"Even if I don't get gold or silver, I will show the world that, as a refugee, you can do something," he said.

Competing Men's 800m Friday, August 12


Rose Nathike Lokonyen, 23, Flag Bearer, South Sudan. Refugee in Kenya. Sport: Athletics/ Women's 800m -

When she was 10 years old, Lokonyen fled with her family to Kakuma refugee camp in Kenya. She and her siblings stayed at the camp while her parents returned to South Sudan in 2008. To help with the loss of separation, she began to run. She didn't know how good she was until she participated in a 10 km race organized by the Tegla Loroupe Foundation. They selected her to train with the foundation and she has been competing for them ever since.

"I will be very happy to hold that refugee flag because this is where I started my life. I will be representing my people in Rio. Maybe if I succeed, I can come back and conduct a race that can promote peace and bring people together."

Competing Women's 800m Friday, August 17


Popole Misenga, 24, from Democratic Republic of the Congo. Refugee in Brazil. Sport: Judo, Mens 90Kg.

He is originally from Bukavu, the worst affected area of the Democratic Republic of the Congo (DRC) between 1998 and 2003. His mother was killed and at just 9 years old, he was separated from his family. He hid in the jungle for eight days before he was resued and taken to the capital, Kinshasa. He has not seen his brothers in 15 years. He competed internationally for the DRC, but due to brutal training conditions, he sought asylum in Brazil. He fled during the 2013 World Judo Championships in Rio, where he now trains under coach Geraldo Bernardes at the Instituto Reação.

"I want to be part of the Refugee Olympic Athletes team to keep dreaming, to give hope to all refugees and take sadness out of them. I want to show that refugees can do important things," Misenga says.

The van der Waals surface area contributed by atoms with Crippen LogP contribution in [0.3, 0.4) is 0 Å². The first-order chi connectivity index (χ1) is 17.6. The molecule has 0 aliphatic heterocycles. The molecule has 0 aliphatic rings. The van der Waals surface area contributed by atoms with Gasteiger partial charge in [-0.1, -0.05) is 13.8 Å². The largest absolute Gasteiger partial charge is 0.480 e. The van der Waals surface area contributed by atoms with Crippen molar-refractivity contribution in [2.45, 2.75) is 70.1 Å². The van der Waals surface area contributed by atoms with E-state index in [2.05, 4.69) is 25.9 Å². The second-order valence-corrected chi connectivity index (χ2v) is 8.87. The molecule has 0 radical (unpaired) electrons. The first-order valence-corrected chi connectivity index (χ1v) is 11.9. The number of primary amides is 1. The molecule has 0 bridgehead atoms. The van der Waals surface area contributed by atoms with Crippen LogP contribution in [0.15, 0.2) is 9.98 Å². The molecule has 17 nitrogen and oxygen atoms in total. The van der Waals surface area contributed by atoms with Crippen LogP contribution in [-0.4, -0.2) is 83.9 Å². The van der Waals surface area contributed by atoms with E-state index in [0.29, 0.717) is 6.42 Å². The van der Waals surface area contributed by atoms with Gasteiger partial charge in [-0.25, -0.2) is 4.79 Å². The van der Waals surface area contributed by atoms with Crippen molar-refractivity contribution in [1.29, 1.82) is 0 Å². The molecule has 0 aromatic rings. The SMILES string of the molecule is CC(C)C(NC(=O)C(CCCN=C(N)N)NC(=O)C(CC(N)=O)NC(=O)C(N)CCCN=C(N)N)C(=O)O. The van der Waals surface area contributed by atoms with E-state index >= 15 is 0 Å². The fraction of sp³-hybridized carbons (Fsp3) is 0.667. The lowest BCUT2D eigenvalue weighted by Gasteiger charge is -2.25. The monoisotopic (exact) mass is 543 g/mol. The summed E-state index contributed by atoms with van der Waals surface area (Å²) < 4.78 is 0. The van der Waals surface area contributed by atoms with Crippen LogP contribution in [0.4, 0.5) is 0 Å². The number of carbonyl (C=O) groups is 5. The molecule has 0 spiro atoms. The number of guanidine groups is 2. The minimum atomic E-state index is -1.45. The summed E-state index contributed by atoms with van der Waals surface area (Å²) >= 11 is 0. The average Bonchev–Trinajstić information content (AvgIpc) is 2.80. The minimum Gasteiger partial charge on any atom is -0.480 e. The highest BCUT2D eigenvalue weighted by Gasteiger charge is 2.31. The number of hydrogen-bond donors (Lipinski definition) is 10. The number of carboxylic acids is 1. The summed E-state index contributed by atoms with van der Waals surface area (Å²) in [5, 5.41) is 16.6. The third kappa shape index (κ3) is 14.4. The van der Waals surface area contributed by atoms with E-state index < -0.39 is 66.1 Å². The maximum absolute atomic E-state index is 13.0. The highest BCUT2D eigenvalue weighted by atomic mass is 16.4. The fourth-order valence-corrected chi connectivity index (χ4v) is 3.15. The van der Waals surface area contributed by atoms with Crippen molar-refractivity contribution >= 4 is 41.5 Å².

Competing in Judo, Men's 90 Kg, Wednesday, August 10


Yonas Kinde, 36, from Ethiopia. Refugee in Luxembourg. Sport: Athletics/ Marathon.

Before escaping to Luxembourg, he spent years in the wilderness. He finally fled his country in 2013 due to the difficult moral and ethical politics that made it very dangerous for him to remain. He has been living in Luxembourg for five years and been under special international protection for the past three years.  Although he has won many races, without a nationality, he could not participate in the Olympic Games or the European Championships. In Germany, he blasted through a marathon in just two hours and 17 minutes. Now, he's competing in the biggest race of his life. When asked about running, he says "I can't explain the feeling, it has power, it's amazing."

Competing in Men's Marathon, Sunday August 21


Anjelina Nadai Lohalith, 21, South Sudan. Refugee in Kenya. Sport: Athletics/ Women's 1500m.

At just six years old, she was forced to flee when the civil war reached to her village. Lohalith escaped to Kakuma refugee camp in Kenya, but she was separated from her parents and never saw them again. Growing up in the camp, she competed in many running competitions for fun while she was in school. In 2015, one of her teachers encouraged her to compete in a 10km race organized by the Tegla Loroupe Foundation. Her speed got their attention and she has been training with them ever since. She is competing in the Olympics for her family - she hopes to return home a champion and reunite with her family.

"If I succeed I might earn some money to improve the life of my family. My dream is just to help my parents and help my father build a better house."

Competing in Women's 1500m, Friday, August 12


James Nyang Chiengjiek, 28, South Sudan. Refugee in Kenya. Sport: Athletics/Men's 400m

He fled his home in Bentiu, South Sudan at 13 years old to avoid being kidnapped by rebels. He traveled alone for thousands of miles to the Kakuma Refugee in 2002, where he received support from the UNHCR. In 2013, he was encouraged to try out for the Tegla Loroupe Peace Foundation. His speed gained him a place in the foundation and he has been training with them ever since. He is competing so that one day he can help others.

"My dream is to get good results at the Olympics and also to help people. Because I have been supported by someone, I also want to support someone," says Chiengjiek,